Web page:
Tuesday, 10 March 2015

Hussman on Speculative Carry Trades

At present, the entire global financial system has been turned into a massive speculative carry trade. A carry trade involves buying some risky asset – regardless of price or valuation – so long as the current yield on that asset exceeds the short-term risk-free interest rate. Valuations don’t matter to carry-trade speculators, because the central feature of those trades is the expectation that the securities can be sold to some greater fool when the “spread” (the difference between the yield on the speculative asset and the risk-free interest rate) narrows. The strategy relies on the willingness of market participants to equate current yield (interest rate or dividend yield) with total return, ignoring the impact of price changes, or simply assuming that price changes in risky assets must be positive because low risk-free interest rates offer “no other choice” but to take risk.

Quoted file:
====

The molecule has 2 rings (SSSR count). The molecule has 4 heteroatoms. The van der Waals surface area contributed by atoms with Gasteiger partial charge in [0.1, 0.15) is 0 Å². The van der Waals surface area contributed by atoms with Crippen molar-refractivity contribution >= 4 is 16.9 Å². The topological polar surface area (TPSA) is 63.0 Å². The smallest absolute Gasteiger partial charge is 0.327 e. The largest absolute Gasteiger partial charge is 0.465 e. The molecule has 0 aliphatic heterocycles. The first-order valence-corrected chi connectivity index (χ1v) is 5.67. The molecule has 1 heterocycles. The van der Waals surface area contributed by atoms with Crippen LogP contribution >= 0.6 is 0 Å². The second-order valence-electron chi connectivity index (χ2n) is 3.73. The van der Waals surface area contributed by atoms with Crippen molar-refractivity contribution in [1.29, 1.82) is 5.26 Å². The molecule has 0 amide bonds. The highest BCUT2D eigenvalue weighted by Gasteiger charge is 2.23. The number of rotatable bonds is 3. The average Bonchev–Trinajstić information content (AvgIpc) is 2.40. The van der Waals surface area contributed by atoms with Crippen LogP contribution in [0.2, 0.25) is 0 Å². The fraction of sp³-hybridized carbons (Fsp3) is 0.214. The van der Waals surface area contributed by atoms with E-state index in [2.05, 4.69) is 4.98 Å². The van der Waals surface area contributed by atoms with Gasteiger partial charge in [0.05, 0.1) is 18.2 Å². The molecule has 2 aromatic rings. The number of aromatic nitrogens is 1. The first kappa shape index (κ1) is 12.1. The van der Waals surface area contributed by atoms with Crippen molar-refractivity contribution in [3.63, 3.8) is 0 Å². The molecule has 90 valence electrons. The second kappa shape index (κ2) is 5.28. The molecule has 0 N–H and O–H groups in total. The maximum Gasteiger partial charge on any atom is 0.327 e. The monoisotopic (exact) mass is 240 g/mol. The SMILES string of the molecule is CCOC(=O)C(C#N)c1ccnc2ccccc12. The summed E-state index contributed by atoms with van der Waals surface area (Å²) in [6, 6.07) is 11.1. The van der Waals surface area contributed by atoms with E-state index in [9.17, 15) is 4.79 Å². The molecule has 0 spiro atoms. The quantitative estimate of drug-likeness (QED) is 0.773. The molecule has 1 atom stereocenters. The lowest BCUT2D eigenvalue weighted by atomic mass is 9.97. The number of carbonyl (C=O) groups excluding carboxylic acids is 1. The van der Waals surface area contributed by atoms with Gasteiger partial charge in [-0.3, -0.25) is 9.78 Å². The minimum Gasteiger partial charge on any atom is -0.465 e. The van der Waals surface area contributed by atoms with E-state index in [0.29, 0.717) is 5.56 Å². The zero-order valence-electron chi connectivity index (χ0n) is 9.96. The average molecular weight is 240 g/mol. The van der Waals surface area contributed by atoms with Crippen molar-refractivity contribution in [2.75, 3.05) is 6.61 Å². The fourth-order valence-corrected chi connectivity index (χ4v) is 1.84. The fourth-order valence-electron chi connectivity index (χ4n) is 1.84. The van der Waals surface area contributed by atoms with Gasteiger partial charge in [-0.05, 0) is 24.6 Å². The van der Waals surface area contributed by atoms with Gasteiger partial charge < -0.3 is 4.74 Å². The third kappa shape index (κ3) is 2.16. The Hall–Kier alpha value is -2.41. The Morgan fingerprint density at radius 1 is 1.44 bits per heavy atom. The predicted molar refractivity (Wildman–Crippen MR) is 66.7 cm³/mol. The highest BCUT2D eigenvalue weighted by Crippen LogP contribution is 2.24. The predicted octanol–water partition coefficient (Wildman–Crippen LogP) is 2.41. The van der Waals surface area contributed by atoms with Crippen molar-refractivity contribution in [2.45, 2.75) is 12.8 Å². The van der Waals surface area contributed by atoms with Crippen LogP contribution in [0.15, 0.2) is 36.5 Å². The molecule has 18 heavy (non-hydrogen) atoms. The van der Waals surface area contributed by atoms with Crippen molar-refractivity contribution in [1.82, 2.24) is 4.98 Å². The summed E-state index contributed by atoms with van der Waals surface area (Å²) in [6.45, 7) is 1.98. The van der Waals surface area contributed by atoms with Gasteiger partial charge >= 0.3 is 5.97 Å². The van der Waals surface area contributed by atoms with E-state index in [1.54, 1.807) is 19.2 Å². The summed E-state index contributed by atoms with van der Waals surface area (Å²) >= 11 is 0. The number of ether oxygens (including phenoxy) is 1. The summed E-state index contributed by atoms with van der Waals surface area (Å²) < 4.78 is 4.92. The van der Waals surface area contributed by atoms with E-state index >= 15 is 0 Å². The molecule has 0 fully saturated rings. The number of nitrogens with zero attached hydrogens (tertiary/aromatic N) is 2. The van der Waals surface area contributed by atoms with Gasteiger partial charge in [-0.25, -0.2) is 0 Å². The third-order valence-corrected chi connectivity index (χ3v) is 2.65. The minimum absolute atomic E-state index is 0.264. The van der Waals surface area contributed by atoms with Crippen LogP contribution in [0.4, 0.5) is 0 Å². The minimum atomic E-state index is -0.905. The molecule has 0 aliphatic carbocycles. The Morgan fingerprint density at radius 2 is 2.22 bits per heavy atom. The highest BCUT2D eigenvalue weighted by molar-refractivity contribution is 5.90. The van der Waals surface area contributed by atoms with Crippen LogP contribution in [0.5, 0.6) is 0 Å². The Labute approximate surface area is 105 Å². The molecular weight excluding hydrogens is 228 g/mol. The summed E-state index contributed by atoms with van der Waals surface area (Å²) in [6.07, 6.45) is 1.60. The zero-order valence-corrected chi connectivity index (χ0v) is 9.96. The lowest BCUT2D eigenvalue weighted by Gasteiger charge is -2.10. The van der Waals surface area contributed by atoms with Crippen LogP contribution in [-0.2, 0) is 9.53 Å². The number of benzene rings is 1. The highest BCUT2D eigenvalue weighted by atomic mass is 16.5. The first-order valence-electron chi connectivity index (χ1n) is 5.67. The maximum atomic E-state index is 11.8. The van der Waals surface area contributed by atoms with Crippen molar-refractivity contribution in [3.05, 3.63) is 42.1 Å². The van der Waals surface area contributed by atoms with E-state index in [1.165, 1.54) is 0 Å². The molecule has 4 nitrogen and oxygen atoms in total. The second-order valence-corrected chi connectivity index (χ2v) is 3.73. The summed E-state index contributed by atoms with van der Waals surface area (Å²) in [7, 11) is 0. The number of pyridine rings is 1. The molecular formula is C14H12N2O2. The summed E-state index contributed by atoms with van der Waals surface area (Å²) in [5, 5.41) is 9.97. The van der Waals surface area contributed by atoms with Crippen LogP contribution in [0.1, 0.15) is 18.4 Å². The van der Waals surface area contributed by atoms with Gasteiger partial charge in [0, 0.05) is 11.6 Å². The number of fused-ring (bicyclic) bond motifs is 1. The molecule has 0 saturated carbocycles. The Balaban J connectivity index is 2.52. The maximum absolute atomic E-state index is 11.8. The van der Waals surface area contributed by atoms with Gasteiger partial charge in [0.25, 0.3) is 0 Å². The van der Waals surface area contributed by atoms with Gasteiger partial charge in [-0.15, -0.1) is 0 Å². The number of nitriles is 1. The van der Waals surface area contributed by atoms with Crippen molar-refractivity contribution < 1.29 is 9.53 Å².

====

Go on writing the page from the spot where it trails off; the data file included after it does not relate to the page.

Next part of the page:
The narrative of overvalued carry trades ending in collapse is one that winds through all of financial history in countries around the globe. Yet the pattern repeats because the allure of “reaching for yield” is so strong. Again, to reach for yield, regardless of price or value, is a form of myopia that not only equates yield with total return, but eventually demands the sudden and magical appearance of a crowd of greater fools in order to exit successfully. The mortgage bubble was fundamentally one enormous carry trade focused on mortgage backed securities. Currency crises around the world generally have a similar origin. At present, the high-yield debt markets and equity markets around the world are no different.